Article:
Happy Valley was made up mostly of farmland only ten years ago. But now the area is booming. And new roads and highways are soon to be completed to make room for the influx of new residents. This suburb has a place for first-time homebuyers as well as more established, long-term buyers. Happy Valley draws a large number of young families due to the area’s lower crime rates, and some of the best schools in the state are right around the corner from this suburb’s residential streets.
While this suburb is a bit of commute into downtown Portland, it is close to some great shopping centers as well as the airport. Check out Clackamas Town Center and explore one of Oregon’s largest indoor malls. Happy Valley also offers some great outdoorsy destinations like Mount Talbert Nature Park and the Clackamas River. Locals of all ages gather at scenic city parks, go for long hikes or bike along the trails.
Located just south of Portland’s well-to-do neighborhood, Eastmoreland, Milwaukie has been overlooked until recently. This suburban region is one of the most affordable cities in the Metro area. And it has recently become a popular spot for first-time home buyers who can’t afford the inflated prices in Portland or its wealthier suburbs.
For a time, Milwaukie had an eclectic, somewhat disheveled look due to a variety of planned neighborhoods built over the past 70 years. But in 2015, the MAX Orange Line opened and provided light rail from downtown Portland into downtown Milwaukie.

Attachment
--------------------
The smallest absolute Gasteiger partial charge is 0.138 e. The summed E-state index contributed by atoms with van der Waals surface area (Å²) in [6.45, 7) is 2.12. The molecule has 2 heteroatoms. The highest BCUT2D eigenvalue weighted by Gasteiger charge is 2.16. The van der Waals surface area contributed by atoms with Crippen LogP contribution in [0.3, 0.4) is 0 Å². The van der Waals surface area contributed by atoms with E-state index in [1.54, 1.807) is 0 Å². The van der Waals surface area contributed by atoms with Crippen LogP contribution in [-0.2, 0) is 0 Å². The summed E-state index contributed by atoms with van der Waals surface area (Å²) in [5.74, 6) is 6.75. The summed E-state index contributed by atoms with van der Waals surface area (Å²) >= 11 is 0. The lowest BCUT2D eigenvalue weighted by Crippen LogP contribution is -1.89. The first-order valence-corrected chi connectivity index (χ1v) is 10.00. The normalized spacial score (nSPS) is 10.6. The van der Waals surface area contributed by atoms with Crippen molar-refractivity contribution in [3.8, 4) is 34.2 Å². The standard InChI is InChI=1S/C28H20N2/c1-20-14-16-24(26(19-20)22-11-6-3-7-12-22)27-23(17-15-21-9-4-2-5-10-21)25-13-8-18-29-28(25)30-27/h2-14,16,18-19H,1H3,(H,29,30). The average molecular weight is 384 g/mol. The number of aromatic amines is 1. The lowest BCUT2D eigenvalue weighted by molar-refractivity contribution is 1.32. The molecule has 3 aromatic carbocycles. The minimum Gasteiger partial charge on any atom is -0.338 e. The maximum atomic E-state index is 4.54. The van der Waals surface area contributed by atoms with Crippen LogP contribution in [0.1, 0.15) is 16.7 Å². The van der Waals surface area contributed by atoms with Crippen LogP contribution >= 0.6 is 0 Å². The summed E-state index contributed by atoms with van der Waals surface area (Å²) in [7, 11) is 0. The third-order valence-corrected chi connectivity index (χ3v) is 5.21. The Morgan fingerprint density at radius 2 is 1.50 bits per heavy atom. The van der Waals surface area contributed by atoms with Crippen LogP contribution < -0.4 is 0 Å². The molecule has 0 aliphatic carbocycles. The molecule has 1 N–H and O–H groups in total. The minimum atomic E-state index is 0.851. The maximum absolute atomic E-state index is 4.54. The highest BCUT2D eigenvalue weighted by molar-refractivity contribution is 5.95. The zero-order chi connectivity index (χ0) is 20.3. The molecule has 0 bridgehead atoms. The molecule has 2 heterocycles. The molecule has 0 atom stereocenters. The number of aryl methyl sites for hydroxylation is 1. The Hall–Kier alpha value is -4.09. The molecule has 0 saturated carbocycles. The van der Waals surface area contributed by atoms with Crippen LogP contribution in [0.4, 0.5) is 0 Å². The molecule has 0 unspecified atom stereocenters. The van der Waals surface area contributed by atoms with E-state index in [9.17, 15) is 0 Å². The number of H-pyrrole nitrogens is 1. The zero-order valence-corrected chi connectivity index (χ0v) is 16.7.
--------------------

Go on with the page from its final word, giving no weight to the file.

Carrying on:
With easy public transportation and inexpensive housing to offer, Milwaukie saw a population increase, especially among young professionals and families. But Milwaukie offers more than just practical perks. The city has its own boutiques, restaurants, farmers’ markets, bars, and cafes. Plus, its surrounded by the gorgeous lush Oregon greenery.
Many Milwaukie houses sit on large treed lots, and several streets curve along the Willamette River. The housing styles vary and include restored farmhouses, Tudors, Queen Annes, even a few mansions. With the recent growth in this area, investors are beginning new construction. Here are the current houses for sale and homes for rent in the area.
We hope this was helpful, and if you decide to take the plunge, don’t hesitate to reach out to your friends here at Bellhops. As we said, we coordinate local and long distance moving services in Portland, and we would love to help.
We've done the research and made our selections for the best neighborhoods in Portland for 2019.
Portland has so many suburbs it can be really difficult picking the best one (they're all awesome). We're here to make that choice a little bit easier with our 2019 guide to the best suburbs in Portland.